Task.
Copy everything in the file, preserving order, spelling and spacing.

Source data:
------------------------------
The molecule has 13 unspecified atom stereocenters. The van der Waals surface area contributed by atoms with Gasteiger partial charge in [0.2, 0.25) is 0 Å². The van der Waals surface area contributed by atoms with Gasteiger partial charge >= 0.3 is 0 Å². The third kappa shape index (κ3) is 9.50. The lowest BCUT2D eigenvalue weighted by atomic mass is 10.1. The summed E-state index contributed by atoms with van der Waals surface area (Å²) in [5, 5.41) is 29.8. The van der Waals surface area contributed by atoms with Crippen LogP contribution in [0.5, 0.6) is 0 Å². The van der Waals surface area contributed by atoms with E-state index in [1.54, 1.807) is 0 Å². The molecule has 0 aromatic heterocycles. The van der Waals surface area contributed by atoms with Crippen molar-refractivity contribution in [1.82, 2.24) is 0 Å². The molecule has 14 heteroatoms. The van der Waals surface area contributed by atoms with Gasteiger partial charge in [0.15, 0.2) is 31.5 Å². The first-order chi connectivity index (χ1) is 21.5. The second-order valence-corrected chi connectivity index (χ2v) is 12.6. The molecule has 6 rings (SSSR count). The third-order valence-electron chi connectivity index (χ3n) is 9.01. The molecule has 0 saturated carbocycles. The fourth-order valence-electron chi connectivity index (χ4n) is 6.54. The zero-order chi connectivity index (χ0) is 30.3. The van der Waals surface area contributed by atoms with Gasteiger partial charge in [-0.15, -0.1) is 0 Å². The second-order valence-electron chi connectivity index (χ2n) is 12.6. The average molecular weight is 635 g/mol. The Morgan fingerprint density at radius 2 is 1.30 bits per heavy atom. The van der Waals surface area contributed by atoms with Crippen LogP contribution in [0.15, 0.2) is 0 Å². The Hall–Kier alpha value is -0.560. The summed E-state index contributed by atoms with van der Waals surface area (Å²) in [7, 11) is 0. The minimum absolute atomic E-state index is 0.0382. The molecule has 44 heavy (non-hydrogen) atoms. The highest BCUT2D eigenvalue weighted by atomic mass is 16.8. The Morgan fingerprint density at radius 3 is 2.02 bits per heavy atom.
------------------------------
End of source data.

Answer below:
The molecule has 13 unspecified atom stereocenters. The van der Waals surface area contributed by atoms with Gasteiger partial charge in [0.2, 0.25) is 0 Å². The van der Waals surface area contributed by atoms with Gasteiger partial charge >= 0.3 is 0 Å². The third kappa shape index (κ3) is 9.50. The lowest BCUT2D eigenvalue weighted by atomic mass is 10.1. The summed E-state index contributed by atoms with van der Waals surface area (Å²) in [5, 5.41) is 29.8. The van der Waals surface area contributed by atoms with Crippen LogP contribution in [0.5, 0.6) is 0 Å². The van der Waals surface area contributed by atoms with E-state index in [1.54, 1.807) is 0 Å². The molecule has 0 aromatic heterocycles. The van der Waals surface area contributed by atoms with Crippen molar-refractivity contribution in [1.82, 2.24) is 0 Å². The molecule has 14 heteroatoms. The van der Waals surface area contributed by atoms with Gasteiger partial charge in [0.15, 0.2) is 31.5 Å². The first-order chi connectivity index (χ1) is 21.5. The second-order valence-corrected chi connectivity index (χ2v) is 12.6. The molecule has 6 rings (SSSR count). The third-order valence-electron chi connectivity index (χ3n) is 9.01. The molecule has 0 saturated carbocycles. The fourth-order valence-electron chi connectivity index (χ4n) is 6.54. The zero-order chi connectivity index (χ0) is 30.3. The van der Waals surface area contributed by atoms with Gasteiger partial charge in [-0.15, -0.1) is 0 Å². The second-order valence-electron chi connectivity index (χ2n) is 12.6. The average molecular weight is 635 g/mol. The Morgan fingerprint density at radius 2 is 1.30 bits per heavy atom. The van der Waals surface area contributed by atoms with Crippen LogP contribution in [0.15, 0.2) is 0 Å². The Hall–Kier alpha value is -0.560. The summed E-state index contributed by atoms with van der Waals surface area (Å²) in [7, 11) is 0. The minimum absolute atomic E-state index is 0.0382. The molecule has 44 heavy (non-hydrogen) atoms. The highest BCUT2D eigenvalue weighted by atomic mass is 16.8. The Morgan fingerprint density at radius 3 is 2.02 bits per heavy atom.